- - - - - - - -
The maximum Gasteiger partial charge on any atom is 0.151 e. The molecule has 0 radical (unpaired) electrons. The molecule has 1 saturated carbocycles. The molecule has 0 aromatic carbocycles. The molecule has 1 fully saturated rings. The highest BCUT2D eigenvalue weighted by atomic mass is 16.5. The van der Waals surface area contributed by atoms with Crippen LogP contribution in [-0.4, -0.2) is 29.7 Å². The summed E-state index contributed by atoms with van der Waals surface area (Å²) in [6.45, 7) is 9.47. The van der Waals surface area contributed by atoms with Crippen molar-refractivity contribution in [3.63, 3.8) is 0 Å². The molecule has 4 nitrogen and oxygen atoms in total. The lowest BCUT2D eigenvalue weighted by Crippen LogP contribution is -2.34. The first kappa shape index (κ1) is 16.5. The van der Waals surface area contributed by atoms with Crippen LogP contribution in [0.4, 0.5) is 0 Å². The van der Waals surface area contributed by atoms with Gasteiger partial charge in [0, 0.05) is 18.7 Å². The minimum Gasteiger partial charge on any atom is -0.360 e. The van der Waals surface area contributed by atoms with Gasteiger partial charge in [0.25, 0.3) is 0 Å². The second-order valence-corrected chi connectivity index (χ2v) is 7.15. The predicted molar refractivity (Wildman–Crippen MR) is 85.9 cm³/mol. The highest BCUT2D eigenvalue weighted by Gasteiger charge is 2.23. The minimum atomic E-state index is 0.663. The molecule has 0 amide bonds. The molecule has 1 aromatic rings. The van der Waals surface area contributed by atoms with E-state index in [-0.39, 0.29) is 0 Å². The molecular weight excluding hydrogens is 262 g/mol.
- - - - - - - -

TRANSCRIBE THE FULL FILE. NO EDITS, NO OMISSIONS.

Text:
The maximum Gasteiger partial charge on any atom is 0.151 e. The molecule has 0 radical (unpaired) electrons. The molecule has 1 saturated carbocycles. The molecule has 0 aromatic carbocycles. The molecule has 1 fully saturated rings. The highest BCUT2D eigenvalue weighted by atomic mass is 16.5. The van der Waals surface area contributed by atoms with Crippen LogP contribution in [-0.4, -0.2) is 29.7 Å². The summed E-state index contributed by atoms with van der Waals surface area (Å²) in [6.45, 7) is 9.47. The van der Waals surface area contributed by atoms with Crippen molar-refractivity contribution in [3.63, 3.8) is 0 Å². The molecule has 4 nitrogen and oxygen atoms in total. The lowest BCUT2D eigenvalue weighted by Crippen LogP contribution is -2.34. The first kappa shape index (κ1) is 16.5. The van der Waals surface area contributed by atoms with Crippen LogP contribution in [0.4, 0.5) is 0 Å². The van der Waals surface area contributed by atoms with Gasteiger partial charge in [0, 0.05) is 18.7 Å². The minimum Gasteiger partial charge on any atom is -0.360 e. The van der Waals surface area contributed by atoms with Gasteiger partial charge in [0.25, 0.3) is 0 Å². The second-order valence-corrected chi connectivity index (χ2v) is 7.15. The predicted molar refractivity (Wildman–Crippen MR) is 85.9 cm³/mol. The highest BCUT2D eigenvalue weighted by Gasteiger charge is 2.23. The minimum atomic E-state index is 0.663. The molecule has 0 amide bonds. The molecule has 1 aromatic rings. The van der Waals surface area contributed by atoms with E-state index in [-0.39, 0.29) is 0 Å². The molecular weight excluding hydrogens is 262 g/mol.